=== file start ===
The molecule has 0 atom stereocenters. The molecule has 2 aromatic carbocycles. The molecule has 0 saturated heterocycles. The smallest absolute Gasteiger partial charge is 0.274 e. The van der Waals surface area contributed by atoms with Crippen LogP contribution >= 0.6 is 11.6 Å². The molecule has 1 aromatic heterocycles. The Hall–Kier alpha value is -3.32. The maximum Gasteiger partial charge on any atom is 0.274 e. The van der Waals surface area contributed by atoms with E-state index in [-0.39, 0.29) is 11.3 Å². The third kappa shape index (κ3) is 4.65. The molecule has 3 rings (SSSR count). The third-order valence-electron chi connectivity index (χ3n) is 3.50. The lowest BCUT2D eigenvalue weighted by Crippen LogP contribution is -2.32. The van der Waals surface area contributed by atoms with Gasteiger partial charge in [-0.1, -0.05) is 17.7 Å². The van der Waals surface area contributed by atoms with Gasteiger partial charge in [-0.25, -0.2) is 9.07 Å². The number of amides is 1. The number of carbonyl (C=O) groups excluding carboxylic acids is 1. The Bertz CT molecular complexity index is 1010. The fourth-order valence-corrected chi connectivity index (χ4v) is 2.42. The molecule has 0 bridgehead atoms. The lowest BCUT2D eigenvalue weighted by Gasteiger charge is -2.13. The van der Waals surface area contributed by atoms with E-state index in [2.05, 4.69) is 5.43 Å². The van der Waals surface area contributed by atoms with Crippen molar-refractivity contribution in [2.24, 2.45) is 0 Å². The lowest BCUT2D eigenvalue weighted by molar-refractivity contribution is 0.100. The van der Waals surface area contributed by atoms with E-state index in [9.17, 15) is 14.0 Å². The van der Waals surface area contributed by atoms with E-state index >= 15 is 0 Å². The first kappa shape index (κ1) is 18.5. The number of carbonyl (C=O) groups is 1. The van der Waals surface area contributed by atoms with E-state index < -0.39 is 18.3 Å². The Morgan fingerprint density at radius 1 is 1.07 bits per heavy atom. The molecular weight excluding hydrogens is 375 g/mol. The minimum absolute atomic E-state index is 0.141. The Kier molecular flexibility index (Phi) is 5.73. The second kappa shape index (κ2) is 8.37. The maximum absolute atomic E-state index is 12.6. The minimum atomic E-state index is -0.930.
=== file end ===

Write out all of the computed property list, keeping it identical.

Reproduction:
The molecule has 0 atom stereocenters. The molecule has 2 aromatic carbocycles. The molecule has 0 saturated heterocycles. The smallest absolute Gasteiger partial charge is 0.274 e. The van der Waals surface area contributed by atoms with Crippen LogP contribution >= 0.6 is 11.6 Å². The molecule has 1 aromatic heterocycles. The Hall–Kier alpha value is -3.32. The maximum Gasteiger partial charge on any atom is 0.274 e. The van der Waals surface area contributed by atoms with E-state index in [-0.39, 0.29) is 11.3 Å². The third kappa shape index (κ3) is 4.65. The molecule has 3 rings (SSSR count). The third-order valence-electron chi connectivity index (χ3n) is 3.50. The lowest BCUT2D eigenvalue weighted by Crippen LogP contribution is -2.32. The van der Waals surface area contributed by atoms with Gasteiger partial charge in [-0.1, -0.05) is 17.7 Å². The van der Waals surface area contributed by atoms with Gasteiger partial charge in [-0.25, -0.2) is 9.07 Å². The number of amides is 1. The number of carbonyl (C=O) groups excluding carboxylic acids is 1. The Bertz CT molecular complexity index is 1010. The fourth-order valence-corrected chi connectivity index (χ4v) is 2.42. The molecule has 0 bridgehead atoms. The lowest BCUT2D eigenvalue weighted by Gasteiger charge is -2.13. The van der Waals surface area contributed by atoms with E-state index in [2.05, 4.69) is 5.43 Å². The van der Waals surface area contributed by atoms with Crippen molar-refractivity contribution in [2.24, 2.45) is 0 Å². The lowest BCUT2D eigenvalue weighted by molar-refractivity contribution is 0.100. The van der Waals surface area contributed by atoms with E-state index in [9.17, 15) is 14.0 Å². The van der Waals surface area contributed by atoms with E-state index >= 15 is 0 Å². The first kappa shape index (κ1) is 18.5. The number of carbonyl (C=O) groups is 1. The van der Waals surface area contributed by atoms with E-state index < -0.39 is 18.3 Å². The Morgan fingerprint density at radius 1 is 1.07 bits per heavy atom. The molecular weight excluding hydrogens is 375 g/mol. The minimum absolute atomic E-state index is 0.141. The Kier molecular flexibility index (Phi) is 5.73. The second kappa shape index (κ2) is 8.37. The maximum absolute atomic E-state index is 12.6. The minimum atomic E-state index is -0.930.